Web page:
What I and others witnessed in Liverpool was the kind of New Labour spinning and attempt to suppress debate which has no place in the Green Party - that is the same road to failure that the Irish Greens and LDs have trodden on the path to "power". My view was that it came from the 'electoralist' faction that I believe is in danger of pushing us down the cul-de-sac I described in my post. The big mistake the LDs made was to seek power when they could have stuck to their principles. Now no-one believes they ever had any. The behavior of the electoralists lead me to believe that they would do exactly the same thing given the same opportunity. Of course the LDs don't have someone with the nouse of Caroline but I guess even she would be expendable to them.

Of course I could be wrong but I was sure I could see the glint of power in the eyes of one or two people.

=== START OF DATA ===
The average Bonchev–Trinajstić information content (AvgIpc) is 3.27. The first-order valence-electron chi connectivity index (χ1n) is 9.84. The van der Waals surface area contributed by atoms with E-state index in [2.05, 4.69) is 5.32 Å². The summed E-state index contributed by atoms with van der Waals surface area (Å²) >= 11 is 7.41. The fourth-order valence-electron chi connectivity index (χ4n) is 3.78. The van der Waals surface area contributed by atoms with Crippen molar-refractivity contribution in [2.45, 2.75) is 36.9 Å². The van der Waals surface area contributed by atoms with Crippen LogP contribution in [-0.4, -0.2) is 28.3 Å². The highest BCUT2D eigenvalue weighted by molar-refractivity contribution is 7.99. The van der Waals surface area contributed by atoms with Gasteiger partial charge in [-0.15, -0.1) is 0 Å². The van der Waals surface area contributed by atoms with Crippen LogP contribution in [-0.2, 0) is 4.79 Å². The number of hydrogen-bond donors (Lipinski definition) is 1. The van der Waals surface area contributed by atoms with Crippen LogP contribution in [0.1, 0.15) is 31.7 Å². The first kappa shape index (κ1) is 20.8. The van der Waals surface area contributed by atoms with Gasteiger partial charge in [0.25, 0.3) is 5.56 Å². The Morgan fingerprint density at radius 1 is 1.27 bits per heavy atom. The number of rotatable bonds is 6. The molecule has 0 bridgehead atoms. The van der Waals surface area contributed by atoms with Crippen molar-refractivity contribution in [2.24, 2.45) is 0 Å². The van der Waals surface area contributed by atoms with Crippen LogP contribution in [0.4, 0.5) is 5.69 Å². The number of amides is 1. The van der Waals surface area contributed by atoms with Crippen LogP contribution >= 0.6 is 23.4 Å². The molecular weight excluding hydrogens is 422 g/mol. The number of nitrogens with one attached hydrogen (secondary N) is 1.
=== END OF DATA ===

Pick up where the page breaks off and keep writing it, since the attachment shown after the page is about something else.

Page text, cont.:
As for Brighton, don't get me going on that. All is supposed to be hunky dory but there are some of us who are not very happy about what our first Green council is doing.

The bottom line is that I don't want to be part of a party that is just part of the global neoliberal stitch-up. I'm not suggesting we are anywhere near that yet but I think I may have seen the very first signs.

I've been involved in politics for 40 years and I've seen happen too may times.



Howard Thorp said...

In case anyone is wondering I deleted Garry's post above because it was a duplicate

Chris Burton said...